Ochratoxin A (a mycotoxin produced by certain Penicillium and Aspergillus species) is a contaminant of cereals and cereal products in Canada and Europe, and there are indications of its nephrotoxic potential in animals. It is also a renal carcinogen, though the exact mechanism of carcinogenecity is not known. As of now, although an association between the intake of ochratoxin A and nephropathy in humans has been postulated, there is no clear evidence of the same. The authors recommend further studies and surveys to determine the actual risk to humans, and the steps needed to control contamination. The authors have also indicated the need for further studies on the toxicity of trichothecenes, especially deoxynivalenol which has been implicated in incidents of human disease, and T-2 and HT-2 toxins which have been indirectly linked to outbreaks of gastrointestinal distress.
All in all, this compendium of monographs deals effectively and exhaustively with the toxicity of several mycotoxins in contaminated foods and food products, and makes important recommendations. It is a vital addition to the field of mycotoxicology, and as is the case with most WHO publications, the book bears the stamp of authority, being the product of deliberations of distinguished teams of experts. Despite the considerable volume of information contained in the book, it is amazingly compact in size. It should be a mandatory addition to all libraries stocking books on toxicology.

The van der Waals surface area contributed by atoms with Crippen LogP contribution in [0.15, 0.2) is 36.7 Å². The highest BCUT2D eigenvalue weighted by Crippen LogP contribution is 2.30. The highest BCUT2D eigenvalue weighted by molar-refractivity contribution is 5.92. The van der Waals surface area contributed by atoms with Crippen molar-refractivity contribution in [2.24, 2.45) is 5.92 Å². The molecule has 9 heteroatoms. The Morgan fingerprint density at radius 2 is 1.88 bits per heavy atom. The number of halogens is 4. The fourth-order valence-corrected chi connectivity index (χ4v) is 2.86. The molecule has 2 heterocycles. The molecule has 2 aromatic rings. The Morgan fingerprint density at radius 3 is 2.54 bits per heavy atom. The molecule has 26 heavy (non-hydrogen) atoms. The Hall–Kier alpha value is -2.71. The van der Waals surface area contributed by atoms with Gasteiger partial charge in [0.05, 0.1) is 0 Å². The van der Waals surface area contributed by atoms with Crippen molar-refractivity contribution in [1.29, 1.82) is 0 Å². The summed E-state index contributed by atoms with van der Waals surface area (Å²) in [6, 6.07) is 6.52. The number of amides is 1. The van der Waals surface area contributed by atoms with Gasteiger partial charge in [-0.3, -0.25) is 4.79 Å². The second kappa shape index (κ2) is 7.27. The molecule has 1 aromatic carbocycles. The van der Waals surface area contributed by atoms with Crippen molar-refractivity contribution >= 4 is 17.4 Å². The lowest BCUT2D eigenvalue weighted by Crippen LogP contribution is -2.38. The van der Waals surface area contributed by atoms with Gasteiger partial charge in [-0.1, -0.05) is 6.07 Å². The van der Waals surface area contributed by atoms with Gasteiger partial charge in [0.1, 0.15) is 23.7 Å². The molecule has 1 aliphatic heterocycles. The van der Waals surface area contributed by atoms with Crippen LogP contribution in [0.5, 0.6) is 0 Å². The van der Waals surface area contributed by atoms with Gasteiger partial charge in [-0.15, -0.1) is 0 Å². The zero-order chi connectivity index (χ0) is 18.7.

-V.V.Pillay MD, DCL
Professor, Dept. of Forensic Medicine & Toxicology
Chief, Dept of Analytical Toxicology (Incl. Poison Information Service),
Amrita Institute of Medical Sciences & Research,
Cochin 682026, South India
Phones: 0484-2804852 (O); 0484-2807055 (R), 9895282388 (Cell)
Dr.V.V.Pillay has been in the vanguard of the movement among medical professionals in India to develop the neglected field of Toxicology. He has published extensively in both the scientific and lay press on matters relating to Toxicology, as well as his chosen discipline - Forensic Medicine. Dr.Pillay has authored 6 books on Forensic Medicine and Toxicology, and has received an award for one of them (Modern Medical Toxicology), generally considered to be a trend setter among books on the subject in India. He has reviewed several books on Toxicology for the Internet Journal of Forensic Medicine and Toxicology. Dr.Pillay received a scroll of honour in appreciation of work done in the field of Toxicology from the Medicolegal Society, All India Institute of Medical Sciences, New Delhi. He has established a state-of-the-art Poison Control Centre, recognized by the World Health Organization at the institute where he is currently employed (AIMS, Cochin). Among his most sought-after publications is a 700 page reference work on Toxicology.